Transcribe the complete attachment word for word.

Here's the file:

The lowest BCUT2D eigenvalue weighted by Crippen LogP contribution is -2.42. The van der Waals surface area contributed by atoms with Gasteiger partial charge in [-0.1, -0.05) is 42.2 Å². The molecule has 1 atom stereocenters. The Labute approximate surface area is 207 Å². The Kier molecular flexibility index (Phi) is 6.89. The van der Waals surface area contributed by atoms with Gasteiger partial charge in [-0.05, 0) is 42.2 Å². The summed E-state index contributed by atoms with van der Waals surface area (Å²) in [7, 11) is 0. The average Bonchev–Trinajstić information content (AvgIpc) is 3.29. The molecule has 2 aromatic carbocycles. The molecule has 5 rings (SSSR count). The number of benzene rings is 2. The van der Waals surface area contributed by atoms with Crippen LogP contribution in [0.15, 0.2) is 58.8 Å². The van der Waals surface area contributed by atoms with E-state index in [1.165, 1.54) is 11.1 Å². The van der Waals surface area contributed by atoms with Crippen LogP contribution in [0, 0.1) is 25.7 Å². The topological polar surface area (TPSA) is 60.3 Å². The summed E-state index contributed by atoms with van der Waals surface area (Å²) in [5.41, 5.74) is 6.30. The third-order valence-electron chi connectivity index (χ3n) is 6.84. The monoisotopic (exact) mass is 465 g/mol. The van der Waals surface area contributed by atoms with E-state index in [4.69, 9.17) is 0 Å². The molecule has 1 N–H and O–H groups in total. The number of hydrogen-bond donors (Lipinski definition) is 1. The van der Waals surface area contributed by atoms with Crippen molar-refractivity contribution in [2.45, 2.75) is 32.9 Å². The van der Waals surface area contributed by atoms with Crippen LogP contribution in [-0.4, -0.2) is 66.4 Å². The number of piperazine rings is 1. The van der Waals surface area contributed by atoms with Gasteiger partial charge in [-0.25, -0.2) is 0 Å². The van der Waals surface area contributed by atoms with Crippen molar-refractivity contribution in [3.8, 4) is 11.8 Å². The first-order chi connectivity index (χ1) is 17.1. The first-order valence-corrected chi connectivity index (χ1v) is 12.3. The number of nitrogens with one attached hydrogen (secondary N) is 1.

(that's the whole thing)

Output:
The lowest BCUT2D eigenvalue weighted by Crippen LogP contribution is -2.42. The van der Waals surface area contributed by atoms with Gasteiger partial charge in [-0.1, -0.05) is 42.2 Å². The molecule has 1 atom stereocenters. The Labute approximate surface area is 207 Å². The Kier molecular flexibility index (Phi) is 6.89. The van der Waals surface area contributed by atoms with Gasteiger partial charge in [-0.05, 0) is 42.2 Å². The summed E-state index contributed by atoms with van der Waals surface area (Å²) in [7, 11) is 0. The average Bonchev–Trinajstić information content (AvgIpc) is 3.29. The molecule has 2 aromatic carbocycles. The molecule has 5 rings (SSSR count). The number of benzene rings is 2. The van der Waals surface area contributed by atoms with Crippen LogP contribution in [0.15, 0.2) is 58.8 Å². The van der Waals surface area contributed by atoms with E-state index in [1.165, 1.54) is 11.1 Å². The van der Waals surface area contributed by atoms with Crippen LogP contribution in [0, 0.1) is 25.7 Å². The topological polar surface area (TPSA) is 60.3 Å². The summed E-state index contributed by atoms with van der Waals surface area (Å²) in [5.41, 5.74) is 6.30. The third-order valence-electron chi connectivity index (χ3n) is 6.84. The monoisotopic (exact) mass is 465 g/mol. The van der Waals surface area contributed by atoms with E-state index in [4.69, 9.17) is 0 Å². The molecule has 1 N–H and O–H groups in total. The number of hydrogen-bond donors (Lipinski definition) is 1. The van der Waals surface area contributed by atoms with Crippen molar-refractivity contribution in [2.45, 2.75) is 32.9 Å². The van der Waals surface area contributed by atoms with Crippen LogP contribution in [-0.4, -0.2) is 66.4 Å². The number of piperazine rings is 1. The van der Waals surface area contributed by atoms with Gasteiger partial charge in [-0.25, -0.2) is 0 Å². The van der Waals surface area contributed by atoms with Crippen molar-refractivity contribution in [3.8, 4) is 11.8 Å². The first-order chi connectivity index (χ1) is 17.1. The first-order valence-corrected chi connectivity index (χ1v) is 12.3. The number of nitrogens with one attached hydrogen (secondary N) is 1.